Study suggests vocal music boosts recovery of language functions after stroke

Updated:2 months, 2 weeks ago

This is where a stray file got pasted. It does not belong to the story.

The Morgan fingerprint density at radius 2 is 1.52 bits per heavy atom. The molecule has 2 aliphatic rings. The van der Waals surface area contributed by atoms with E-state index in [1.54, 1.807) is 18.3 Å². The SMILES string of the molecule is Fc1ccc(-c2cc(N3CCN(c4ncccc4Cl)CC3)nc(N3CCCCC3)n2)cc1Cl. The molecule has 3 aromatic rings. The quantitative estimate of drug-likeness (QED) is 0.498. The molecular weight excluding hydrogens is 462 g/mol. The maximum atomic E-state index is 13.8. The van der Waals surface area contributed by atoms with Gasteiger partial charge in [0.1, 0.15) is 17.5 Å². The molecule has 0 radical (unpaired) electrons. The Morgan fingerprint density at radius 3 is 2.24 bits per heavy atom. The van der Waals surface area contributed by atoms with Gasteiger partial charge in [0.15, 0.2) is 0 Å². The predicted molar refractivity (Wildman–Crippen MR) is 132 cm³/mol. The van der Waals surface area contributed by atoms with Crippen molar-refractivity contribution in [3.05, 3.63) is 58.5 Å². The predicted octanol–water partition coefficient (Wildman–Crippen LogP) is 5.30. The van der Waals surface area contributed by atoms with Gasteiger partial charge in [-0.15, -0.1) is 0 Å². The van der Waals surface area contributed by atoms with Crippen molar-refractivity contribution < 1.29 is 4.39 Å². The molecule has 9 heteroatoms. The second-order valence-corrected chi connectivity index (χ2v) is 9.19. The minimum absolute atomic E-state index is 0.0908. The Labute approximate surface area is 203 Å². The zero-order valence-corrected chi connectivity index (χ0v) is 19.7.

New Delhi, July 10 (ANI): A new study has shown that listening to music daily improves language recovery in patients who have experienced a stroke. However, the neural mechanisms underlying the phenomenon have so far remained unknown. The findings of the study appeared in the journal 'eNeuro'. The study conducted at the University of Helsinki and the Turku University Hospital Neurocenter compared the effect of listening to vocal music, instrumental music, and audiobooks on the structural and functional recovery of the language network of patients who had suffered an acute stroke. In addition, the study investigated the links between such changes and language recovery during a three-month follow-up period. Based on the findings, listening to vocal music improved the recovery of the structural connectivity of the language network in the left frontal lobe compared to listening to audiobooks. These structural changes correlated with the recovery of language skills. Aphasia, a language impairment resulting from a stroke, causes considerable suffering to patients and their families. Current therapies help in the rehabilitation of language impairments, but the results vary and the necessary rehabilitation is often not available to a sufficient degree and early enough.

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